Friday, 7 February 2020

TV review: The Crown, season 1, Netflix (2016)

You wonder how the directors manage to keep finding original ways to show people entering rooms accompanied by footmen, or getting out of large, black cars in front of grand, Italianate buildings.

One reason why espionage and crime make good material for TV and movies is because they are inherently cinematic; there’s always lots of physical stuff happening that can be used to develop character or to progress the plot. I fear that royalty is not in the same class of thing. One scene, for example, shows Princess Margaret arriving in a car at Buckingham Palace with the camera mounted above her, near the ceiling of the entryway. The filmmakers went to extraordinary lengths to mix things up, and this scene is evidence of the kinds of tactics they felt constrained to use.

And as TV and movies get longer and longer the danger is that you lose the snappy resolution and instead just get lingering shots of people sitting in rooms. In this sense, both types of production are tending to become more and more like soap operas, cultural goods where endless quantities of time are used for the most trivial aspects of the hero’s or the heroine’s fictional existence. Lighting a cigarette becomes freighted with meaning, or greeting your horse with a pat. Every roll of the eyes or turn of the head becomes material for dramatic art.

There are a number of different directors used for this very good series but the constant seems to be the writing of Peter Morgan, which is uniformly strong despite the fat that enters the equation once you have converted those long minutes of each episode into establishing shots and other types of action. Slow pace seems, these days, to equate with quality.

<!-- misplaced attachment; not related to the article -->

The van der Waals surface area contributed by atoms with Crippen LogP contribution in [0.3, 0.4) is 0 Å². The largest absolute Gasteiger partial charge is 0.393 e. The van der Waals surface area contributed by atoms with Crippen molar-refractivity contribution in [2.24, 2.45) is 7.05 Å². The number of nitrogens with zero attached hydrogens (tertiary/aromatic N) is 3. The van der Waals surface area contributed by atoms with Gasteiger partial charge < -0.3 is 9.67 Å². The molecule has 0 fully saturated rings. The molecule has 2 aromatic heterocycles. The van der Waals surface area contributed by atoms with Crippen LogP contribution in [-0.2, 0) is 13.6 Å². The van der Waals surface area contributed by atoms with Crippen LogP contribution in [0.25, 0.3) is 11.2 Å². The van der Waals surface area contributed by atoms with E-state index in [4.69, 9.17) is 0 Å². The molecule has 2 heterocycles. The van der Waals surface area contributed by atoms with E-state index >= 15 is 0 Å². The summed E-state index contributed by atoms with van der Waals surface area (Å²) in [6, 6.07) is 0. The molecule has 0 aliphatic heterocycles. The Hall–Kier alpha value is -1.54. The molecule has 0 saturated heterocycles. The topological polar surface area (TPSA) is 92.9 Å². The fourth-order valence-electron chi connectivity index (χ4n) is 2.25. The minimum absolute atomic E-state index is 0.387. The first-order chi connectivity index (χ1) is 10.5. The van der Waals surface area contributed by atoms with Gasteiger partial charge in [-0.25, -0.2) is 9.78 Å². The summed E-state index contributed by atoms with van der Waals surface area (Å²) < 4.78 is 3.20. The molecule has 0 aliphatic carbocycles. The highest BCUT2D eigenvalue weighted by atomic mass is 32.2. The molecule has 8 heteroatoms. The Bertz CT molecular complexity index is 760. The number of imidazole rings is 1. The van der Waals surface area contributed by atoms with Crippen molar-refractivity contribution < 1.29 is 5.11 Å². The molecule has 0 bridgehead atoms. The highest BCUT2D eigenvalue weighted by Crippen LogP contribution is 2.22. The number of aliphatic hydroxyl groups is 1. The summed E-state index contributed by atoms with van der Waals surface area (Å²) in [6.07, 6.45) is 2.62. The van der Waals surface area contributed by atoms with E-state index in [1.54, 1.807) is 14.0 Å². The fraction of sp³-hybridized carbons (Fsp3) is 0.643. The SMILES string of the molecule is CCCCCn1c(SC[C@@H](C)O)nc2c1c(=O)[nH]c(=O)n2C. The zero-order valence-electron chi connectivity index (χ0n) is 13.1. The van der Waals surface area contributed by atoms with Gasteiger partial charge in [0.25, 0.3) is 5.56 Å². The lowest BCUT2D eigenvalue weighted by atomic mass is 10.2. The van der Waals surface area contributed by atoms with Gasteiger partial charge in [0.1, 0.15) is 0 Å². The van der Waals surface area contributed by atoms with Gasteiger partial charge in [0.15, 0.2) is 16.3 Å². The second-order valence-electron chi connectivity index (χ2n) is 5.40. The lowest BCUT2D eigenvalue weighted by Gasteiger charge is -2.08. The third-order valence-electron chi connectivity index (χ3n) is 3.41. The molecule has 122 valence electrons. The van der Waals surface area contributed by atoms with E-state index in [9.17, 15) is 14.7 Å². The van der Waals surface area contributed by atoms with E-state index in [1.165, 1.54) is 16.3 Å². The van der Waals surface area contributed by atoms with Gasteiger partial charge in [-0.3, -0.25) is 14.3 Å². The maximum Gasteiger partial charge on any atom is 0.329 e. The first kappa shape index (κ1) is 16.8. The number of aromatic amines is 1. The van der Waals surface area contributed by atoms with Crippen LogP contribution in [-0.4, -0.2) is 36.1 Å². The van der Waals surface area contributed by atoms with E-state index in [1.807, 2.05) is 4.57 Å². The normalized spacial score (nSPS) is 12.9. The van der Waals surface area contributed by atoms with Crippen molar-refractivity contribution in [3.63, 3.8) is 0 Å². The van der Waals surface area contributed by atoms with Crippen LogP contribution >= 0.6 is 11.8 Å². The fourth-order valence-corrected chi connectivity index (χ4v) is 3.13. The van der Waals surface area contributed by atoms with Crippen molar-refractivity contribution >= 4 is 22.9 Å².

I would have to say that if the whole thing has a theme, it must be the problem of living a good life when your options are constrained. In our modern world, where religion is more relevant than it has been at any time since the 17th century, this kind of story can have universal applicability. So Elizabeth II is not so much exceptional as typical, although not everyone gets to run their own horse in the races or to spend a summer weekend at their own personal estate in Scotland.

Season 1 covers the history of Elizabeth from the time of her father’s death until the time of the appointment of Anthony Eden as prime minister. Because not all the action centres strictly on Elizabeth, perhaps a better title for the series would have been “The Royal Family”, but this is a minor quibble to make. Vanessa Kirby as Princess Margaret and John Lithgow as Winston Churchill do well but it’s hard to know if that is due to the writing or to the acting.

They are given a run for their money by Matt Smith as Prince Philip, a creature that chafes at its bridle and that provides a good many dramatic moments in what might otherwise have been a stale narrative. Philip’s outspokenness and idiosyncrasy are brought to the fore in an illuminating manner, telling us new things that are corroborated by direct experience.

The way that the monarchy has modernised under Elizabeth warrants emphasis. I felt many thrilling moments while watching these programs.

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